Stephanie Frye, female tubist in a (previously) man’s world

Stephanie FryeAs a pre-college student, Stephanie Frye couldn’t help but notice that the world of tuba players (a/k/a tubists) was a predominantly male one. As a grown woman and professional tubist, she noticed a paucity of female composers as well. Now, as she prepares to leave UW-Madison to become a lecturer in tuba at East Tennessee State University, she’s not only made inroads in the first area but in the second one as well.

Stephanie, a student of tuba professor and music school director John Stevens, who is also a composer, will receive her DMA this spring. As part of her dissertation project, she not only recorded seven works for the tuba by female composers, and commissioned two new works, by composers Asha Srinivasan and Inez S. McComas.

Her time in Wisconsin involved a range of activities, including performing (she is a member of the trombone-tuba duo Bell(e) Collective, the Sweet Thunder Tuba-Euphonium Quartet, and is the regular tubist with the Manitowoc Symphony Orchestra), plus teaching at Concordia University, UW-Platteville, and UW-Madison, UW’s Summer Music Clinic, the Wisconsin Youth Symphony Orchestras, and more.

On Friday, May 3, she’ll give a talk about her personal experience in commissioning new works of music, including finding and selecting composers, working with the composers, and funding the commission. On Saturday, May 4, Stephanie will present a recital of many of the works on her new CD.

We asked Stephanie to fill us in on a few areas of interest.

Tell us more about your upcoming CD of music.

“The CD isn’t officially named, but the recital I’m giving is called “A Celebration of Women Composers.”  I’ve received a contract from Mark Records and am planning on releasing the CD with them.  The works on the CD include Libby Larsen’s “URSA” (for tuba and wind band, reduction for tuba and piano), Sofia Gubaidulina’s “Lamento” (tuba and piano), Elizabeth Raum’s “Sweet Dances” (tuba alone), Asha Srinivasan’s “Dyadic Affinities” (tuba and electronic accompaniment), Barbara York’s “Through the Tunnel” (tuba and piano), Elena Firsova’s “Euphonisms” (tuba and piano), and Inez S. McComas’s “The Middle Pigeons” (tuba, trombone, and recorded sound).  The two pieces I commissioned for the CD from the previous list is Srinivasan’s “Dyadic Affinities” and McComas’s “The Middle Pigeons.”

What will you say about the commissioning process?

I’ll speak on different funding options for a commission and personal, collaborative relationship I’ve established with one composer in particular. Commissioning new works of music has been one of the most rewarding collaborative processes I’ve experienced.  The composer-performer relationship is a unique one in the music world, where performers have the chance to assist in the creation of a new work of art.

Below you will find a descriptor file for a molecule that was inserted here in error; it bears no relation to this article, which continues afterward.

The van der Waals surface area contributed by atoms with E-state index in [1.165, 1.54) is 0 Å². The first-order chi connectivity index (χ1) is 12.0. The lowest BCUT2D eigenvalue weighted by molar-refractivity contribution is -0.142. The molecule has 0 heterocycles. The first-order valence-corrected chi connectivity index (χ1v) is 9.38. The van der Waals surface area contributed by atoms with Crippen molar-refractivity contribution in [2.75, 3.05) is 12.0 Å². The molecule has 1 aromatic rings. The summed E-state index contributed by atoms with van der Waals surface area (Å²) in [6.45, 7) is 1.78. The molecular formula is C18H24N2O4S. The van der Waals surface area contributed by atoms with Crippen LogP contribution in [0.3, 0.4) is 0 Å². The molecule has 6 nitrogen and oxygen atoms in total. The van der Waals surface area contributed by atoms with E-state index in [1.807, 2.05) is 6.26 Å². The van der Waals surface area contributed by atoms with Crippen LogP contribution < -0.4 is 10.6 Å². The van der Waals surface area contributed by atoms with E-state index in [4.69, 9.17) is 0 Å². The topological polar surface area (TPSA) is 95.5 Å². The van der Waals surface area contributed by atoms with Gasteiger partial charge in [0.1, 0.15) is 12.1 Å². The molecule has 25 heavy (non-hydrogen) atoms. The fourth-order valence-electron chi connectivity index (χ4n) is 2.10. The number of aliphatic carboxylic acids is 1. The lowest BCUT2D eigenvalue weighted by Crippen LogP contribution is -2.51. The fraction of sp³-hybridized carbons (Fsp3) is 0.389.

You’ve been a student of John Stevens, our tuba professor, music school director, and long-time composer. Tell us more about working with John.

The first time I met John I was at a tuba workshop at Interlochen.  I was a high school student and somehow had the great fortune of getting a lesson with this “tuba god” (as my mother would say) in all places but a stairwell of one of the buildings.  That hour, even in a boomy, noisy stairwell, made an incredible impact on my excitement towards the instrument and music.  So much so, that a number of years later, I knew the right place for me for my masters degree was at UW-Madison, with John.  Then when I began considering doctoral programs, I knew I had lots left to learn and stayed.  As a teacher and performer, John emphasizes not just being a great tuba player, but a great musician.  From the very beginning John gave me permission to take musical risks, try new things, and break boundaries, not only increasing my ability on the instrument, but also my confidence as a musician and person.  I wouldn’t be the performer and teacher I am today without his incredible influence.

Meet Stephanie this week at her talk or  recital, or both. 

Lecture, Friday, May 3 at 12:30PM (Room 1321, Mosse Humanities Building): “The Commissioning Process: A Reflection.”

Recital: Saturday, May 4, 6:30 pm, Morphy Recital Hall. 

One thought on “Stephanie Frye, female tubist in a (previously) man’s world”

Leave a Reply

Fill in your details below or click an icon to log in: Logo

You are commenting using your account. Log Out /  Change )

Google photo

You are commenting using your Google account. Log Out /  Change )

Twitter picture

You are commenting using your Twitter account. Log Out /  Change )

Facebook photo

You are commenting using your Facebook account. Log Out /  Change )

Connecting to %s

This site uses Akismet to reduce spam. Learn how your comment data is processed.